Under some circumstances, the bitch will need assistance and should be taken to the veterinarian. Corrections of dystocia (performed by your veterinarian) include manipulation and traction on the pup, episiotomy, drug therapy (oxytocin, calcium and glucose) and Caesarian section. Each case must be considered and  treated individually.

CESARIAN SECTION (C-section):

At times, a C-section may be scheduled prior to the onset of labor. These reasons  include small litters of 1-2 pups, larger litters of over 10 pups, or a breed at risk.  On occasion, surgical intervention may be necessary to save the bitch and/or  puppies. DO NOT DELAY HERE.

Any bitch that is too weak to stand, has an unexplained discharge from her eyes, unrelenting vomiting, has severe abdominal pain, is greater than 68 days postovulation, has a history of dystocia unrelated to fetal malposition, is having severe tremors, has green vaginal discharge without a pup delivered, has signs of fetal distress, has failed to respond to oxytocin, has weak contractions, has had her temp rise Without labor starting, or is in hard labor 2 hours without presenting a pup needs immediate veterinary attention.

Done prior to the bitch and puppies developing extreme distress and done well by an experienced team of veterinarians and veterinary staff, C-sections can be highly successful, often producing 100% puppy survival rates. This is done with general anesthesia using PropofolR for induction followed by isoflurane or sevoflurane. The bitch is monitored during anesthesia with a pulse oximeter and is given IV fluids. A spay should only be performed at the c-section under extraordinary circumstances due to the associated risks. The puppies are rapidly removed from the uterus and revived. As soon as the puppies and bitch are medically stable, they are sent home in your care.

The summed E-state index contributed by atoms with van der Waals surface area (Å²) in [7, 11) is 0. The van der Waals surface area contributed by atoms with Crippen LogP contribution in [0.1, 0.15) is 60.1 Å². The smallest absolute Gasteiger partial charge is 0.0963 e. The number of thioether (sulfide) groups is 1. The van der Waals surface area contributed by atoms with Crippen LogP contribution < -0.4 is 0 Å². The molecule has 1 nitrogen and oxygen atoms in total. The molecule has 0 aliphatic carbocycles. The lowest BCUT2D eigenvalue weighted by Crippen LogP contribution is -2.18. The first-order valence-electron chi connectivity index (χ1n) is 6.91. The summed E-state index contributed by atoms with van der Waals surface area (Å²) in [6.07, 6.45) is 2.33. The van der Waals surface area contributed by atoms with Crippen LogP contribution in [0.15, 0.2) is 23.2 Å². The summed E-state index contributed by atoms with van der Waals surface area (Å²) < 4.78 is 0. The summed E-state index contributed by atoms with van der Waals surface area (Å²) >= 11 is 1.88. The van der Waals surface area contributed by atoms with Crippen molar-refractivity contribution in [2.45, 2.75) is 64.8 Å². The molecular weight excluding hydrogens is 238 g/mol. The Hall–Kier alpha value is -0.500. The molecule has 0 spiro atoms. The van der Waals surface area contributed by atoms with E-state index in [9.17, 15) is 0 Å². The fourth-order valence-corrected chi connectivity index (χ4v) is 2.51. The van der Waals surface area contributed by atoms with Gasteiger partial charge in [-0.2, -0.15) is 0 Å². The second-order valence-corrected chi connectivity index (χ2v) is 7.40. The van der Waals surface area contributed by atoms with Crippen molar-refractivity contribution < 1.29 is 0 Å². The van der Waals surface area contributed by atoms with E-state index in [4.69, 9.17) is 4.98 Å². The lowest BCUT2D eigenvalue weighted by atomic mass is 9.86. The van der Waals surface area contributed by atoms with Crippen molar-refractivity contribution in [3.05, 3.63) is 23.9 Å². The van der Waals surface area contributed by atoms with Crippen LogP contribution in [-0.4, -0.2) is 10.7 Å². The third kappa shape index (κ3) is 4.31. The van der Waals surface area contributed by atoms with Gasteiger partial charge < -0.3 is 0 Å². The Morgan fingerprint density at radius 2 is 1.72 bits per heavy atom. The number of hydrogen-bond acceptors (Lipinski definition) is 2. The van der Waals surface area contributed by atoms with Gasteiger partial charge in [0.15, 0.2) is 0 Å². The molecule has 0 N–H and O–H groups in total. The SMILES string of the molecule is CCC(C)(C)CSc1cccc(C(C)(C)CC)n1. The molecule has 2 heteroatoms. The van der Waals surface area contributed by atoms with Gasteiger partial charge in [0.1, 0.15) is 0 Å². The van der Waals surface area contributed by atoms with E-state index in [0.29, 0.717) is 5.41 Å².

Courtesy of Dr Marty Greer of Veterinary Village, Lomira WI

List of Items to Bring for Your Bitch’s C-Section

List of Items to Bring for Your Bitch’s C-Section

  • The pregnant dog in need of the C-section
  • Cell phone
  • Tarp, shower curtain, or vinyl tablecloth to cover the seats or floor of the car
  • Crate large enough for the pregnant bitch to travel in
  • Large Vari-Kennel crate with top ½ removed, which easily gives you access to the bitch or preferred a baby pool
  • 3 Blankets for inside crate or pool (One for the way down, then a clean one for the return home, and a smaller one that will go on top of the heating pad- So that heating pad is between the blankets.) Or you can use large towels. I cover the bitch and puppies with a large towel on the return home- everything covered except the bitch’s head so there are no drafts on the puppies.  Or you can clip a towel over most of the crate, allowing room for easy access if needed
  • Heating pad – take two, one for the crate/pool for the return ride home and one for in the basket. Don’t forget the adapter to plug into
  • Hot water bottle – take one just in case something happens and the heating pads don’t work
  • Plastic laundry basket – to use after puppies are cleaned up and getting ready to leave the clinic
  • Towels – plenty of them!! Hand towels and full size bath size towels